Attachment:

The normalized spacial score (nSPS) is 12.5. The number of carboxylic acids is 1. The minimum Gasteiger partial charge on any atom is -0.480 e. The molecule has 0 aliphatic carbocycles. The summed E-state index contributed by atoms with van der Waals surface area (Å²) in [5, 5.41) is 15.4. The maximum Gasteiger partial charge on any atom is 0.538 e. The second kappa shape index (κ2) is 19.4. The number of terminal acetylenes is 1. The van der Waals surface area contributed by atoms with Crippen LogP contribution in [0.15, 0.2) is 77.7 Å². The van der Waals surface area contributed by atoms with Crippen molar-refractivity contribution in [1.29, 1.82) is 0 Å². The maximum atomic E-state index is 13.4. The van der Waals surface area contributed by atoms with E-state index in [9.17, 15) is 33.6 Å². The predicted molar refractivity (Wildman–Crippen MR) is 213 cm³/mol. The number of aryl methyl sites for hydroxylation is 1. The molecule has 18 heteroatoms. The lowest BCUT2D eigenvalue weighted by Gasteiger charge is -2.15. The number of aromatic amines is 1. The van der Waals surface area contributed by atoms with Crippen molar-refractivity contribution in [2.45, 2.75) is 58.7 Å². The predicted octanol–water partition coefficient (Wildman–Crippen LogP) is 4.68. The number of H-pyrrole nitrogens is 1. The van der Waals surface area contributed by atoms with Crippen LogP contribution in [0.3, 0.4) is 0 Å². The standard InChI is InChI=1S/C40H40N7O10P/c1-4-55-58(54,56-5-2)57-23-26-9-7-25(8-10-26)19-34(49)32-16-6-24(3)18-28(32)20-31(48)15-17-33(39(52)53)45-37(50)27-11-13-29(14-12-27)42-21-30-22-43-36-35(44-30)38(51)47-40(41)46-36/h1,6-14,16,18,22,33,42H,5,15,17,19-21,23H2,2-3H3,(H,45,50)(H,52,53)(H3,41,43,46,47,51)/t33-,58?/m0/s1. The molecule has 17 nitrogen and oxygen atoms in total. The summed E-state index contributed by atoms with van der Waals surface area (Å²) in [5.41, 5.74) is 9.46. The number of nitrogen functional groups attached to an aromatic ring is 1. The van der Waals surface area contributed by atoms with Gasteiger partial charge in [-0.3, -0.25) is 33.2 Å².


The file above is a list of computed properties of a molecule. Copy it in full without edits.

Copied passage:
The normalized spacial score (nSPS) is 12.5. The number of carboxylic acids is 1. The minimum Gasteiger partial charge on any atom is -0.480 e. The molecule has 0 aliphatic carbocycles. The summed E-state index contributed by atoms with van der Waals surface area (Å²) in [5, 5.41) is 15.4. The maximum Gasteiger partial charge on any atom is 0.538 e. The second kappa shape index (κ2) is 19.4. The number of terminal acetylenes is 1. The van der Waals surface area contributed by atoms with Crippen LogP contribution in [0.15, 0.2) is 77.7 Å². The van der Waals surface area contributed by atoms with Crippen molar-refractivity contribution in [1.29, 1.82) is 0 Å². The maximum atomic E-state index is 13.4. The van der Waals surface area contributed by atoms with E-state index in [9.17, 15) is 33.6 Å². The predicted molar refractivity (Wildman–Crippen MR) is 213 cm³/mol. The number of aryl methyl sites for hydroxylation is 1. The molecule has 18 heteroatoms. The lowest BCUT2D eigenvalue weighted by Gasteiger charge is -2.15. The number of aromatic amines is 1. The van der Waals surface area contributed by atoms with Crippen molar-refractivity contribution in [2.45, 2.75) is 58.7 Å². The predicted octanol–water partition coefficient (Wildman–Crippen LogP) is 4.68. The number of H-pyrrole nitrogens is 1. The van der Waals surface area contributed by atoms with Crippen LogP contribution in [0.3, 0.4) is 0 Å². The standard InChI is InChI=1S/C40H40N7O10P/c1-4-55-58(54,56-5-2)57-23-26-9-7-25(8-10-26)19-34(49)32-16-6-24(3)18-28(32)20-31(48)15-17-33(39(52)53)45-37(50)27-11-13-29(14-12-27)42-21-30-22-43-36-35(44-30)38(51)47-40(41)46-36/h1,6-14,16,18,22,33,42H,5,15,17,19-21,23H2,2-3H3,(H,45,50)(H,52,53)(H3,41,43,46,47,51)/t33-,58?/m0/s1. The molecule has 17 nitrogen and oxygen atoms in total. The summed E-state index contributed by atoms with van der Waals surface area (Å²) in [5.41, 5.74) is 9.46. The number of nitrogen functional groups attached to an aromatic ring is 1. The van der Waals surface area contributed by atoms with Gasteiger partial charge in [-0.3, -0.25) is 33.2 Å².